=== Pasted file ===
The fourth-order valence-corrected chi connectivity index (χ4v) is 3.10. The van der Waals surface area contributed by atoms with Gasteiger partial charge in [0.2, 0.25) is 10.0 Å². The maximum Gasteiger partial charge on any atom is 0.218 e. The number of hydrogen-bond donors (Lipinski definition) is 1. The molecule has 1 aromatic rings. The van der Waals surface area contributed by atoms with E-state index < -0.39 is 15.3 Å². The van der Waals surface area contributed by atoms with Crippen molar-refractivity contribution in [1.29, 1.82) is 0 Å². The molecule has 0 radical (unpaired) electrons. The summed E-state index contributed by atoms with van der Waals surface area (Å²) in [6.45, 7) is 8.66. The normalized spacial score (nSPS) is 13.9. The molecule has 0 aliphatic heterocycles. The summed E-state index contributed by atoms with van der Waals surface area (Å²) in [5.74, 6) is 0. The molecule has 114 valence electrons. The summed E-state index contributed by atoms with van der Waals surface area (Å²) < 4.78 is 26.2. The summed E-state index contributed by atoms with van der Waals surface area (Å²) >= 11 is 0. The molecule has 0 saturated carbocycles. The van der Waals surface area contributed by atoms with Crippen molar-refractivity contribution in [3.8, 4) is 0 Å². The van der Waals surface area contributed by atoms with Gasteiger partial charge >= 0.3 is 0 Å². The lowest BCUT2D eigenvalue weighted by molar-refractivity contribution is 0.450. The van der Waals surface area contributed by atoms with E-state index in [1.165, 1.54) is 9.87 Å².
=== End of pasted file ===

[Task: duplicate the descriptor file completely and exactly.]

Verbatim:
The fourth-order valence-corrected chi connectivity index (χ4v) is 3.10. The van der Waals surface area contributed by atoms with Gasteiger partial charge in [0.2, 0.25) is 10.0 Å². The maximum Gasteiger partial charge on any atom is 0.218 e. The number of hydrogen-bond donors (Lipinski definition) is 1. The molecule has 1 aromatic rings. The van der Waals surface area contributed by atoms with E-state index < -0.39 is 15.3 Å². The van der Waals surface area contributed by atoms with Crippen molar-refractivity contribution in [1.29, 1.82) is 0 Å². The molecule has 0 radical (unpaired) electrons. The summed E-state index contributed by atoms with van der Waals surface area (Å²) in [6.45, 7) is 8.66. The normalized spacial score (nSPS) is 13.9. The molecule has 0 aliphatic heterocycles. The summed E-state index contributed by atoms with van der Waals surface area (Å²) in [5.74, 6) is 0. The molecule has 114 valence electrons. The summed E-state index contributed by atoms with van der Waals surface area (Å²) < 4.78 is 26.2. The summed E-state index contributed by atoms with van der Waals surface area (Å²) >= 11 is 0. The molecule has 0 saturated carbocycles. The van der Waals surface area contributed by atoms with Crippen molar-refractivity contribution in [3.8, 4) is 0 Å². The van der Waals surface area contributed by atoms with Gasteiger partial charge >= 0.3 is 0 Å². The lowest BCUT2D eigenvalue weighted by molar-refractivity contribution is 0.450. The van der Waals surface area contributed by atoms with E-state index in [1.165, 1.54) is 9.87 Å².